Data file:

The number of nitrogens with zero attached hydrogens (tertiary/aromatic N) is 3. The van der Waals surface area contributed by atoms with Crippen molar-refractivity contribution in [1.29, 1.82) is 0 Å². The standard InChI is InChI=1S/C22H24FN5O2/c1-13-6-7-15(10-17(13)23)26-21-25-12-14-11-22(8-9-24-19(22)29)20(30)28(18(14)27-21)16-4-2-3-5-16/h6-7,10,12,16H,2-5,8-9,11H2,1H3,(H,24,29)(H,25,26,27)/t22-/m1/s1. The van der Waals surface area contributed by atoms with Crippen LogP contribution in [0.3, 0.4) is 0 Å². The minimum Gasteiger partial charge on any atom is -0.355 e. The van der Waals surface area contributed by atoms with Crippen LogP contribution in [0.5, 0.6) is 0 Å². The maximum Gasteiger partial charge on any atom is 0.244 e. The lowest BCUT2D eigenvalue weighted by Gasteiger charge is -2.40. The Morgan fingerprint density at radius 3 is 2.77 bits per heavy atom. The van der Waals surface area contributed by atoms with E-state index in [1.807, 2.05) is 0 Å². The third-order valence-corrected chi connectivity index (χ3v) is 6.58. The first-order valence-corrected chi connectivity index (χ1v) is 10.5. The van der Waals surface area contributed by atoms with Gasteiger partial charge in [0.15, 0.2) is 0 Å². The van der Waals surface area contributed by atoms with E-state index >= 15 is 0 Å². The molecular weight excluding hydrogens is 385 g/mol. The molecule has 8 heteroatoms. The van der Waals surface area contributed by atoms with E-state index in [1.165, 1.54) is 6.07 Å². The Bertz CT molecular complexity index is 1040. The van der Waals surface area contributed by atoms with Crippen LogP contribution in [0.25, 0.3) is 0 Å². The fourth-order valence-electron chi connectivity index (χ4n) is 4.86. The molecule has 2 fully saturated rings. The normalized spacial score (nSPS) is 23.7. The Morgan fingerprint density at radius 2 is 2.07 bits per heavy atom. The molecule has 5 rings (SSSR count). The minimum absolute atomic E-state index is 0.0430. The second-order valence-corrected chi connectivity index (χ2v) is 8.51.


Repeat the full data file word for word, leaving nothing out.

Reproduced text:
The number of nitrogens with zero attached hydrogens (tertiary/aromatic N) is 3. The van der Waals surface area contributed by atoms with Crippen molar-refractivity contribution in [1.29, 1.82) is 0 Å². The standard InChI is InChI=1S/C22H24FN5O2/c1-13-6-7-15(10-17(13)23)26-21-25-12-14-11-22(8-9-24-19(22)29)20(30)28(18(14)27-21)16-4-2-3-5-16/h6-7,10,12,16H,2-5,8-9,11H2,1H3,(H,24,29)(H,25,26,27)/t22-/m1/s1. The van der Waals surface area contributed by atoms with Crippen LogP contribution in [0.3, 0.4) is 0 Å². The minimum Gasteiger partial charge on any atom is -0.355 e. The van der Waals surface area contributed by atoms with Crippen LogP contribution in [0.5, 0.6) is 0 Å². The maximum Gasteiger partial charge on any atom is 0.244 e. The lowest BCUT2D eigenvalue weighted by Gasteiger charge is -2.40. The Morgan fingerprint density at radius 3 is 2.77 bits per heavy atom. The van der Waals surface area contributed by atoms with E-state index in [1.807, 2.05) is 0 Å². The third-order valence-corrected chi connectivity index (χ3v) is 6.58. The first-order valence-corrected chi connectivity index (χ1v) is 10.5. The van der Waals surface area contributed by atoms with Gasteiger partial charge in [0.15, 0.2) is 0 Å². The van der Waals surface area contributed by atoms with E-state index >= 15 is 0 Å². The molecular weight excluding hydrogens is 385 g/mol. The molecule has 8 heteroatoms. The van der Waals surface area contributed by atoms with E-state index in [1.165, 1.54) is 6.07 Å². The Bertz CT molecular complexity index is 1040. The van der Waals surface area contributed by atoms with Crippen LogP contribution in [0.25, 0.3) is 0 Å². The fourth-order valence-electron chi connectivity index (χ4n) is 4.86. The molecule has 2 fully saturated rings. The normalized spacial score (nSPS) is 23.7. The Morgan fingerprint density at radius 2 is 2.07 bits per heavy atom. The molecule has 5 rings (SSSR count). The minimum absolute atomic E-state index is 0.0430. The second-order valence-corrected chi connectivity index (χ2v) is 8.51.